Planned succession allows a board to prepare and be proactive about how they would like to see a leadership handoff.
In planned succession, boards can:
- Establish a timeline
- Identify internal candidates and take the opportunity to groom existing employees and fill gaps in leadership
- Identify external candidates who might be the best choice
- Outline a process to screen, assess, and cultivate any candidates for succession
Boards always want to plan for succession. But unplanned succession is commonplace. It’s wise for boards to be ready for either planned or unplanned succession.
For unplanned succession that needs to happen in the short term, boards can:
- Establish an “emergency” plan for interim leadership
- Firm up a process for board leadership to enact unplanned succession
- Find external advisors who may be able to assist
- Review internal candidates for both interim and permanent spots
- Keep the CEO position spec updated semi-annually
Understandably, succession planning can make some CEOs uncomfortable. Boards should enlist their participation in a non-threatening way. This succession planning can also serve as a role model for the CEO, since they should be doing a similar succession planning exercise for their C-suite.
3. Be dedicated and available to the company
While board members aren’t involved in day-to-day activities and may only come together a few times a year, the role requires more than sporadic engagement. For a board to be effective and well run, it needs all its members to be dedicated to the organization’s success, and to commit the time and attention necessary to fulfill their duties. Of course, this means attending regular meetings and being well prepared. But it also extends to other engagement that organizations can reasonably expect of a board member, for example:
- Taking calls from management and providing guidance when asked
- Leveraging connections when they can benefit the company
- Staying up to date on developments that might affect the organization
- And in the case of many nonprofit boards, fundraising
Well run boards establish clear expectations around attendance, preparation, and committee participation, as well as other areas where board members are expected to lend their skills, expertise, and networking capabilities. Some boards formally document their responsibilities while others perpetuate them through strong cultures. Because every board is different, it behooves all boards to be explicit about expectations.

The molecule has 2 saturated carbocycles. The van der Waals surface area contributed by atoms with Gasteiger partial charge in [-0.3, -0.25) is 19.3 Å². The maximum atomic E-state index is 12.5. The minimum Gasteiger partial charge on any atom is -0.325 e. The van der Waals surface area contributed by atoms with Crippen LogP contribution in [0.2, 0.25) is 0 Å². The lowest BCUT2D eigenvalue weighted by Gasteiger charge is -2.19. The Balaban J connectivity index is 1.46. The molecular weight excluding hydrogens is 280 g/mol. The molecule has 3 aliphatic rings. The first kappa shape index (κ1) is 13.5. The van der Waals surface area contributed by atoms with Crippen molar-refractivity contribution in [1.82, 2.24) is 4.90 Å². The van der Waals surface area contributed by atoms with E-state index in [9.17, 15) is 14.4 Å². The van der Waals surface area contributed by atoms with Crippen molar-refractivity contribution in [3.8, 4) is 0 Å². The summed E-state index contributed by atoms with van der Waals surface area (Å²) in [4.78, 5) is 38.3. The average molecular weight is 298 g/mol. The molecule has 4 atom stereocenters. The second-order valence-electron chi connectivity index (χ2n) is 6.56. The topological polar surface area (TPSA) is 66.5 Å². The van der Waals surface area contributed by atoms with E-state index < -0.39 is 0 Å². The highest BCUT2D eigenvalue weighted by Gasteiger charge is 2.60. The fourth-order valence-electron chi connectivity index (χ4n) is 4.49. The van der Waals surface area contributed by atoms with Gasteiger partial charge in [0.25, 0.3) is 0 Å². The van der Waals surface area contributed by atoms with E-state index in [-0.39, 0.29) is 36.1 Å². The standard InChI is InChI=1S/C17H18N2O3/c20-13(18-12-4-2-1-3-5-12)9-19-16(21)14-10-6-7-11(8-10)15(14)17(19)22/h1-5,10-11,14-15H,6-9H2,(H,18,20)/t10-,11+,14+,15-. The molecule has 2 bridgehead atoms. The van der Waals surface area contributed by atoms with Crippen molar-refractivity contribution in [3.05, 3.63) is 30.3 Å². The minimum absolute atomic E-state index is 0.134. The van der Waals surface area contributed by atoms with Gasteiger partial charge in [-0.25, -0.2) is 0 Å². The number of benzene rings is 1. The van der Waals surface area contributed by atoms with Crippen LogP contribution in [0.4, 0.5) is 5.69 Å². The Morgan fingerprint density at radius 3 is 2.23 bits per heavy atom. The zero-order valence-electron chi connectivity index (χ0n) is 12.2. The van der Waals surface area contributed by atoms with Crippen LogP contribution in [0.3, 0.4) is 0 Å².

The Board and Management: Division of responsibilities
The level of board involvement in an organization usually changes over time with younger, earlier stage organizations demanding more board participation and more mature organizations benefiting from boards that focus solely on oversight and strategic guidance. It’s valuable for the board and management to be crystal clear about who is responsible for what, and to update this understanding when organizational changes demand a new approach.
Without a doubt management’s priority is running the organization. That includes hiring and firing employees, setting budgets, overseeing operations. The board provides oversight of these activities, such as approving the budget and evaluating CEO and ED performance.
Responsibilities overlap in a few critical areas. Management and the board work more closely on setting strategy for the organization. And good succession planning requires input from both the board and the CEO. But in all areas, each role is most successful when there is communication, two-way conversation, honesty, and trust.
What does it take to be a high-performing board?
A good foundation is the basis for high performance down the road. Learn more about what it takes to not only fulfill these core responsibilities but go beyond the basics to elevate board and company performance. Download our report, The Governance Curve: A New Way to Think About Board Success.